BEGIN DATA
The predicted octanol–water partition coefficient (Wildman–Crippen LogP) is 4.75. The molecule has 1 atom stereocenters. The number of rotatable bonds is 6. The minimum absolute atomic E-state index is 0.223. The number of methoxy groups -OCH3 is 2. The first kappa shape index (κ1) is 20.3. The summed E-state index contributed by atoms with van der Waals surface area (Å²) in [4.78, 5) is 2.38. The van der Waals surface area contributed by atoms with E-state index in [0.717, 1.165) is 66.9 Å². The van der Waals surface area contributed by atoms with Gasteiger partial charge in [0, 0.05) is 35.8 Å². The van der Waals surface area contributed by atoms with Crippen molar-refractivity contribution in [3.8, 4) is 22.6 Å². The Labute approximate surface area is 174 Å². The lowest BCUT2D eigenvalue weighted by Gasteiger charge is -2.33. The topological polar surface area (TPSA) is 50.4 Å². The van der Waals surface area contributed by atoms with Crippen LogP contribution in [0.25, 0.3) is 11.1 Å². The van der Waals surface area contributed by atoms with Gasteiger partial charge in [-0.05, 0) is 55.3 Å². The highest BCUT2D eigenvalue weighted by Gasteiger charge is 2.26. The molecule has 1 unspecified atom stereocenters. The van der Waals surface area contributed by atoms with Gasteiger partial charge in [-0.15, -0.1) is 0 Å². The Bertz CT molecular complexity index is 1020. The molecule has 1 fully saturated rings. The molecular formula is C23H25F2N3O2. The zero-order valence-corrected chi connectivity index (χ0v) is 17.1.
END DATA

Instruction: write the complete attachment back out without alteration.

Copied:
The predicted octanol–water partition coefficient (Wildman–Crippen LogP) is 4.75. The molecule has 1 atom stereocenters. The number of rotatable bonds is 6. The minimum absolute atomic E-state index is 0.223. The number of methoxy groups -OCH3 is 2. The first kappa shape index (κ1) is 20.3. The summed E-state index contributed by atoms with van der Waals surface area (Å²) in [4.78, 5) is 2.38. The van der Waals surface area contributed by atoms with E-state index in [0.717, 1.165) is 66.9 Å². The van der Waals surface area contributed by atoms with Gasteiger partial charge in [0, 0.05) is 35.8 Å². The van der Waals surface area contributed by atoms with Crippen molar-refractivity contribution in [3.8, 4) is 22.6 Å². The Labute approximate surface area is 174 Å². The lowest BCUT2D eigenvalue weighted by Gasteiger charge is -2.33. The topological polar surface area (TPSA) is 50.4 Å². The van der Waals surface area contributed by atoms with Crippen LogP contribution in [0.25, 0.3) is 11.1 Å². The van der Waals surface area contributed by atoms with Gasteiger partial charge in [-0.05, 0) is 55.3 Å². The highest BCUT2D eigenvalue weighted by Gasteiger charge is 2.26. The molecule has 1 unspecified atom stereocenters. The van der Waals surface area contributed by atoms with Gasteiger partial charge in [-0.15, -0.1) is 0 Å². The Bertz CT molecular complexity index is 1020. The molecule has 1 fully saturated rings. The molecular formula is C23H25F2N3O2. The zero-order valence-corrected chi connectivity index (χ0v) is 17.1.